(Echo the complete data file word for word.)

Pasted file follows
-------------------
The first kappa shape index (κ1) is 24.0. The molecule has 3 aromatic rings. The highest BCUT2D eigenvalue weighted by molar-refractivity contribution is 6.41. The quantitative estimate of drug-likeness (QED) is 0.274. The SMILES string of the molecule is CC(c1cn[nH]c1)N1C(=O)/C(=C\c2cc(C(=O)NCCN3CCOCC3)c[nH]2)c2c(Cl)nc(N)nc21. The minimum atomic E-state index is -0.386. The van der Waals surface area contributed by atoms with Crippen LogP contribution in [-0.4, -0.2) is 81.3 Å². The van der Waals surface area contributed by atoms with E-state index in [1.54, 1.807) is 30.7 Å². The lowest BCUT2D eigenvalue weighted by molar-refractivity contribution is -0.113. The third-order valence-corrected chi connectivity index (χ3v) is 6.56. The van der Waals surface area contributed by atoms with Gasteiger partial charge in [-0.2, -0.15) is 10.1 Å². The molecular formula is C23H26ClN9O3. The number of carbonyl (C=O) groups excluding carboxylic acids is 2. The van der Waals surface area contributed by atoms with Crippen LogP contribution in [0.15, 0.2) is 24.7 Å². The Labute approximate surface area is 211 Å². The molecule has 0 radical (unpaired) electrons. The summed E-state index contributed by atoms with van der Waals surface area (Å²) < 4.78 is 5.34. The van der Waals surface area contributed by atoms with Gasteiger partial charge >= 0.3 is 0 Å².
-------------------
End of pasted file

The first kappa shape index (κ1) is 24.0. The molecule has 3 aromatic rings. The highest BCUT2D eigenvalue weighted by molar-refractivity contribution is 6.41. The quantitative estimate of drug-likeness (QED) is 0.274. The SMILES string of the molecule is CC(c1cn[nH]c1)N1C(=O)/C(=C\c2cc(C(=O)NCCN3CCOCC3)c[nH]2)c2c(Cl)nc(N)nc21. The minimum atomic E-state index is -0.386. The van der Waals surface area contributed by atoms with Crippen LogP contribution in [-0.4, -0.2) is 81.3 Å². The van der Waals surface area contributed by atoms with E-state index in [1.54, 1.807) is 30.7 Å². The lowest BCUT2D eigenvalue weighted by molar-refractivity contribution is -0.113. The third-order valence-corrected chi connectivity index (χ3v) is 6.56. The van der Waals surface area contributed by atoms with Gasteiger partial charge in [-0.2, -0.15) is 10.1 Å². The molecular formula is C23H26ClN9O3. The number of carbonyl (C=O) groups excluding carboxylic acids is 2. The van der Waals surface area contributed by atoms with Crippen LogP contribution in [0.15, 0.2) is 24.7 Å². The Labute approximate surface area is 211 Å². The molecule has 0 radical (unpaired) electrons. The summed E-state index contributed by atoms with van der Waals surface area (Å²) < 4.78 is 5.34. The van der Waals surface area contributed by atoms with Gasteiger partial charge >= 0.3 is 0 Å².